Alfredo Binda (August 11, 1902 – January 1, 1986) was an Italian cyclist, one of the best road racers before the Second World War.
Although born in Cittiglio (near Varese), Binda grew up in Nice, in southern France. Learning to become a plasterer, Binda could often be found at the cycling track. His real cycling talent, however, was climbing.
Binda became a professional in 1922, and although he scored several victories, his breakthrough came in 1925. First, he won the Giro d'Italia (Tour of Italy) stage race, and then the Tour of Lombardy classic. In both races, he would dominate in the years to come. He won the Giro a record five times in 1925, 1927, 1928, 1929 and 1933, and the Tour of Lombardia in 1925, 1926, 1927 and 1931. His dominance in the Giro was overwhelming: besides the five overall victories, he won 41 stages, a record only broken in 2003 by Mario Cipollini. In 1927, he won 12 out of 15 stages, and in 1929 he won 8 consecutive stages. Because of this domination, he was offered money not to compete in the Giro of 1930. Instead, he took part in that year's Tour de France, winning two stages.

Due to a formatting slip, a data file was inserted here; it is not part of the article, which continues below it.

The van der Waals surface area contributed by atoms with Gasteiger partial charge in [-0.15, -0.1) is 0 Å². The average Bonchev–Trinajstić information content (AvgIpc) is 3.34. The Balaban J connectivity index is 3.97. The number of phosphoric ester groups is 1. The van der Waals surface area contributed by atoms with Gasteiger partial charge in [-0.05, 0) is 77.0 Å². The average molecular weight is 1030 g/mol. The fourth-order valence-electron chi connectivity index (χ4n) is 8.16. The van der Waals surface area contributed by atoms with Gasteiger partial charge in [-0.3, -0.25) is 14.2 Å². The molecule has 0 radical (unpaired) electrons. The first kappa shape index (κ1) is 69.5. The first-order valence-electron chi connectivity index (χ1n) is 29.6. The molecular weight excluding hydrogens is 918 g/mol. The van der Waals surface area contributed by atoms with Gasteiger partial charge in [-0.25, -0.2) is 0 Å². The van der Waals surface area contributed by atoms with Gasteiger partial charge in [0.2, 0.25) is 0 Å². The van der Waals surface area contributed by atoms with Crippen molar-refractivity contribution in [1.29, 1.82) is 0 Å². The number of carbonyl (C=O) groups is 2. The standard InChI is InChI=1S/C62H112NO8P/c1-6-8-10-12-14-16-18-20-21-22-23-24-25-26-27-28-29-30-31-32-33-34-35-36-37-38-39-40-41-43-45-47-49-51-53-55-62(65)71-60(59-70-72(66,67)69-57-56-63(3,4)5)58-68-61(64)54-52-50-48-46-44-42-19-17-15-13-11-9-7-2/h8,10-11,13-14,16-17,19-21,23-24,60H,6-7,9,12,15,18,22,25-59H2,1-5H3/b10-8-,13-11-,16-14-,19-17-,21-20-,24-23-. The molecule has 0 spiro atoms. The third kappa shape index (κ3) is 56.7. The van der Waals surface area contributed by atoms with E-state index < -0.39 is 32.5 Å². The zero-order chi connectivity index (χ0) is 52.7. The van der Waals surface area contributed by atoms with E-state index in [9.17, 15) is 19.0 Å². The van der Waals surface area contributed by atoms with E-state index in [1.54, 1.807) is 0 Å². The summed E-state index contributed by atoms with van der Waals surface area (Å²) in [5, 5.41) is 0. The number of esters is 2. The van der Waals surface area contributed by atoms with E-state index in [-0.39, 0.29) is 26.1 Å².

In the World Championships, Binda was also very successful. He won the title three times in 1927, 1930 and 1932, a record later equalled by Belgians Rik Van Steenbergen, Eddy Merckx and Spanish Oscar Freire. In addition, he placed third in 1929. Other victories of Binda include the Italian Championships (four times), and Milan - San Remo (twice).